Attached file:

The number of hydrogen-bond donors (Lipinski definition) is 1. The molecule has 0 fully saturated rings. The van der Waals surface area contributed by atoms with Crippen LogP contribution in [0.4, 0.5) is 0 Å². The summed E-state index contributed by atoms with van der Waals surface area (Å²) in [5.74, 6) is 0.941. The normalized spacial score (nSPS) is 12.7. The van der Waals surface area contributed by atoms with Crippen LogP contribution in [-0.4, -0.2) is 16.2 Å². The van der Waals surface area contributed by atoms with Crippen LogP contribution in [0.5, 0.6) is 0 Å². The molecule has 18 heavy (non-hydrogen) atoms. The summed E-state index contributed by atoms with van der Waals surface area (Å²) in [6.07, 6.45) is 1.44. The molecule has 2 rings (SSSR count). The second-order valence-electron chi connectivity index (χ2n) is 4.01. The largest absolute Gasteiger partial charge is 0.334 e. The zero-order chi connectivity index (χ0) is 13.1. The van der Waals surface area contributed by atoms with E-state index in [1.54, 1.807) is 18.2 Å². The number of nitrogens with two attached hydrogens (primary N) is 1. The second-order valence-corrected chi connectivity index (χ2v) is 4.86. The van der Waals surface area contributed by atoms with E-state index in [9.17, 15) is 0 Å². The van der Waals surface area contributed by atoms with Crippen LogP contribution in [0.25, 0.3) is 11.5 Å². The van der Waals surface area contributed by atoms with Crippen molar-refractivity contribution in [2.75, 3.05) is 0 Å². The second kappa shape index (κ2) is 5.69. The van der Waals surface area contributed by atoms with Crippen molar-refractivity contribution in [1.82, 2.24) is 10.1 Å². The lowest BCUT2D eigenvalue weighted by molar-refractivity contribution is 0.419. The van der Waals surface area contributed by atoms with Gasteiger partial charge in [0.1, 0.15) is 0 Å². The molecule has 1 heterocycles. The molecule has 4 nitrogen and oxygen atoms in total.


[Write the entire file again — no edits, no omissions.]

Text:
The number of hydrogen-bond donors (Lipinski definition) is 1. The molecule has 0 fully saturated rings. The van der Waals surface area contributed by atoms with Crippen LogP contribution in [0.4, 0.5) is 0 Å². The summed E-state index contributed by atoms with van der Waals surface area (Å²) in [5.74, 6) is 0.941. The normalized spacial score (nSPS) is 12.7. The van der Waals surface area contributed by atoms with Crippen LogP contribution in [-0.4, -0.2) is 16.2 Å². The van der Waals surface area contributed by atoms with Crippen LogP contribution in [0.5, 0.6) is 0 Å². The molecule has 18 heavy (non-hydrogen) atoms. The summed E-state index contributed by atoms with van der Waals surface area (Å²) in [6.07, 6.45) is 1.44. The molecule has 2 rings (SSSR count). The second-order valence-electron chi connectivity index (χ2n) is 4.01. The largest absolute Gasteiger partial charge is 0.334 e. The zero-order chi connectivity index (χ0) is 13.1. The van der Waals surface area contributed by atoms with E-state index in [1.54, 1.807) is 18.2 Å². The number of nitrogens with two attached hydrogens (primary N) is 1. The second-order valence-corrected chi connectivity index (χ2v) is 4.86. The van der Waals surface area contributed by atoms with E-state index in [9.17, 15) is 0 Å². The van der Waals surface area contributed by atoms with Crippen LogP contribution in [0.25, 0.3) is 11.5 Å². The van der Waals surface area contributed by atoms with Crippen molar-refractivity contribution in [2.75, 3.05) is 0 Å². The second kappa shape index (κ2) is 5.69. The van der Waals surface area contributed by atoms with Crippen molar-refractivity contribution in [1.82, 2.24) is 10.1 Å². The lowest BCUT2D eigenvalue weighted by molar-refractivity contribution is 0.419. The van der Waals surface area contributed by atoms with Gasteiger partial charge in [0.1, 0.15) is 0 Å². The molecule has 1 heterocycles. The molecule has 4 nitrogen and oxygen atoms in total.